"The green one is torn," Gaernath muttered. "What does it matter?"
"Do not tell me you have given up on Murdag!"
"She hardly speaks to me any more."
"Why should she, when you are such a surly dog?" Partalan declared bluntly, putting his harp-case over his shoulder.
"Rian would have mended your tunic, if you had asked," Halpan said, belated helpfulness, as they passed through the deserted hall, last to set out for the feast.
Gaernath shrugged and looked sullenly on the swordsman. "I should like it, when she favors Leod?"
Partalan gave him a short glance of scornful pity. "Does a stag sulk because a hind gazes on his rival? Put the cottar-lad in his place and take her, if you want her. What?" the Dunlending demanded when Dírmaen scowled at him, offended by so base a view of women. "She is not one of your chilly, willful gentlewomen. The lad," he clouted Gaernath bracingly, "is a freeman and the Lady's cousin . . . and Leod only a cottar. The chit cannot prefer the strawhead. He is no more than her stalking horse," he assured Gaernath, coarsely jaded, "to ensnare you through jealousy. Do not be so foolish as to wed the first you fancy—you must ride many mounts to know which suits you best."
Halpan shook his head disapprovingly and gave the smirking swordsman a quelling look. "Certainly you would do well to woo her more ardently," he advised, "but if she prefers Leod, you must accept her choice. What kind of wife would she make if she does not love you?"
"No wonder you Dúnedain are so few," Partalan derided. "Is it the Elvish taint in your blood that unmans you?"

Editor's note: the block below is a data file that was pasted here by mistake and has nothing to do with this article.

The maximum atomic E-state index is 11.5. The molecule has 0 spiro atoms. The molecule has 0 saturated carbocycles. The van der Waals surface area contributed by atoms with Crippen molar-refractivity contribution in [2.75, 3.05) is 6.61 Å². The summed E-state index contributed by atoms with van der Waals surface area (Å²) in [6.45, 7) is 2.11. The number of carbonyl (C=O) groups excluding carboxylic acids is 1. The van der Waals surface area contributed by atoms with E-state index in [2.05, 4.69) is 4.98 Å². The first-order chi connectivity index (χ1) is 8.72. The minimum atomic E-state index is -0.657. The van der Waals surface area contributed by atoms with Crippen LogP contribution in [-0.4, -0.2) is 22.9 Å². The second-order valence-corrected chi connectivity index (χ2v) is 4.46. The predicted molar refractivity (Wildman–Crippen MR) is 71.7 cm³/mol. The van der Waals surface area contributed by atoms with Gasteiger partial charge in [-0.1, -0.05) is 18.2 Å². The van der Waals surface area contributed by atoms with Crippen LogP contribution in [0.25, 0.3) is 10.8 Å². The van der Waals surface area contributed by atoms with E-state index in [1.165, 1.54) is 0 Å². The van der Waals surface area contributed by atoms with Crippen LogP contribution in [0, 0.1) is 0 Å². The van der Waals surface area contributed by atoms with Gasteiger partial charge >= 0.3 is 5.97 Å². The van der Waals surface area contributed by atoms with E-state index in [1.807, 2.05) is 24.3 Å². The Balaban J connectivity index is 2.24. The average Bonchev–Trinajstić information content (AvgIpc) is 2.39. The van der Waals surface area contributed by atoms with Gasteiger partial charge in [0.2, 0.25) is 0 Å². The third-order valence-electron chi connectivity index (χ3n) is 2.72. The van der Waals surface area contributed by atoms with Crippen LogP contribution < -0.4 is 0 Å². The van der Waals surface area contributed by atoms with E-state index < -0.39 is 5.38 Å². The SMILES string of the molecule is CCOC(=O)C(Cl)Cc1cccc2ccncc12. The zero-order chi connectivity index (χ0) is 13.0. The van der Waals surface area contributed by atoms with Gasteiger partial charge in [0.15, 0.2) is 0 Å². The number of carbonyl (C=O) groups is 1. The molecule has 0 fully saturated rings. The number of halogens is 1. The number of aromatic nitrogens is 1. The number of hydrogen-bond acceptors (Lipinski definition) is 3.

"Unmans us?" Halpan scoffed.
The swordsman snorted. "When was the last time you tumbled a wench? Either of you?" he added, including Dírmaen in his challenge.
"We do not take our responsibilities lightly," Dírmaen answered coldly, as the younger Dúnadan hung, awkwardly caught between retaining the respect of them both. All men had their times of weakness; but they were not something to boast of. A woman could not boast of her part in it, nor a child of such a heedless getting.
"Too proud to make mongrels . . . or admit to them," Partalan came back, undaunted. Cutting his sardonic eyes to Halpan, he drawled, "I pity you, lad," then looked to Gaernath. "And you wish you were one of them."
This only seemed to sink the lad deeper into gloom.
Such vulgar talk was, thankfully, ended by their arrival at Maelchon's house: a well-looking place, much like the flint-walled steadings of the Downs, the heather of its roof still green. Dírmaen wondered what he had promised the Dwarves for it; a portion of several years' harvests, surely.
Yet since they were to stay, it seemed, what else were they to do? They could not remain crowded in the high cliff hall: an excellent refuge for desperate, frighted folk, but no place for growing families. In a few years, Artan would most likely build his own cottage nearby, imitating the work of the Dwarves since he could not afford to pay them.
"Welcome, welcome!" Maelchon greeted them jovially, already ruddy with the ale his goodwife was serving out from her seat beside the fire while keeping an eye on their serving woman's touch on the cooking pots. "Thank you for coming to bless our house. Please, go and get yourself some ale!"